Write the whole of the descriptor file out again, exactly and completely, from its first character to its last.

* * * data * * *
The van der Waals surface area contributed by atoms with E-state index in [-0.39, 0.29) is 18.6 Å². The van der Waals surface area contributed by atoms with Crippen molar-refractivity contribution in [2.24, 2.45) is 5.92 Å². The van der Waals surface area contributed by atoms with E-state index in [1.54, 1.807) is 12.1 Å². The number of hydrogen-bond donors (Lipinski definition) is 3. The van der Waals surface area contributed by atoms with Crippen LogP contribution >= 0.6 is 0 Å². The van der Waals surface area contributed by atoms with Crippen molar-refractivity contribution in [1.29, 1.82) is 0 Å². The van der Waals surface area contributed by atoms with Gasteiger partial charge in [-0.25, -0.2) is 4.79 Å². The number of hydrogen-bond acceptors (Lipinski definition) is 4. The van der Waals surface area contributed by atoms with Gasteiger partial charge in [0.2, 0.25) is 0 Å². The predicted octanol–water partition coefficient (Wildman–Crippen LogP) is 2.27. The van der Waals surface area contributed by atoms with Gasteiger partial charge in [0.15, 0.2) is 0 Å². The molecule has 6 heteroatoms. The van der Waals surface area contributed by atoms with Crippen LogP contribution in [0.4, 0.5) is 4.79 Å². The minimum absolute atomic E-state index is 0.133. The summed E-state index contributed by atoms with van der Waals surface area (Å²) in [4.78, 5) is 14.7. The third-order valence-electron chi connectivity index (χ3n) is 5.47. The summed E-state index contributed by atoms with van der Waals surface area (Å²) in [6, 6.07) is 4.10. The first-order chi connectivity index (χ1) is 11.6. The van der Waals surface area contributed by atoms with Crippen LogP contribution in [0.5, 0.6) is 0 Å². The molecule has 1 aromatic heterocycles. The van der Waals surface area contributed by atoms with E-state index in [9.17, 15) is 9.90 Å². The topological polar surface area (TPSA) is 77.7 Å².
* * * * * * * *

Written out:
The van der Waals surface area contributed by atoms with E-state index in [-0.39, 0.29) is 18.6 Å². The van der Waals surface area contributed by atoms with Crippen molar-refractivity contribution in [2.24, 2.45) is 5.92 Å². The van der Waals surface area contributed by atoms with E-state index in [1.54, 1.807) is 12.1 Å². The number of hydrogen-bond donors (Lipinski definition) is 3. The van der Waals surface area contributed by atoms with Crippen LogP contribution >= 0.6 is 0 Å². The van der Waals surface area contributed by atoms with Crippen molar-refractivity contribution in [1.29, 1.82) is 0 Å². The van der Waals surface area contributed by atoms with Gasteiger partial charge in [-0.25, -0.2) is 4.79 Å². The number of hydrogen-bond acceptors (Lipinski definition) is 4. The van der Waals surface area contributed by atoms with Gasteiger partial charge in [0.2, 0.25) is 0 Å². The predicted octanol–water partition coefficient (Wildman–Crippen LogP) is 2.27. The van der Waals surface area contributed by atoms with Gasteiger partial charge in [0.15, 0.2) is 0 Å². The molecule has 6 heteroatoms. The van der Waals surface area contributed by atoms with Crippen LogP contribution in [0.4, 0.5) is 4.79 Å². The minimum absolute atomic E-state index is 0.133. The summed E-state index contributed by atoms with van der Waals surface area (Å²) in [4.78, 5) is 14.7. The third-order valence-electron chi connectivity index (χ3n) is 5.47. The summed E-state index contributed by atoms with van der Waals surface area (Å²) in [6, 6.07) is 4.10. The first-order chi connectivity index (χ1) is 11.6. The van der Waals surface area contributed by atoms with Crippen LogP contribution in [0.5, 0.6) is 0 Å². The molecule has 1 aromatic heterocycles. The van der Waals surface area contributed by atoms with E-state index in [9.17, 15) is 9.90 Å². The topological polar surface area (TPSA) is 77.7 Å².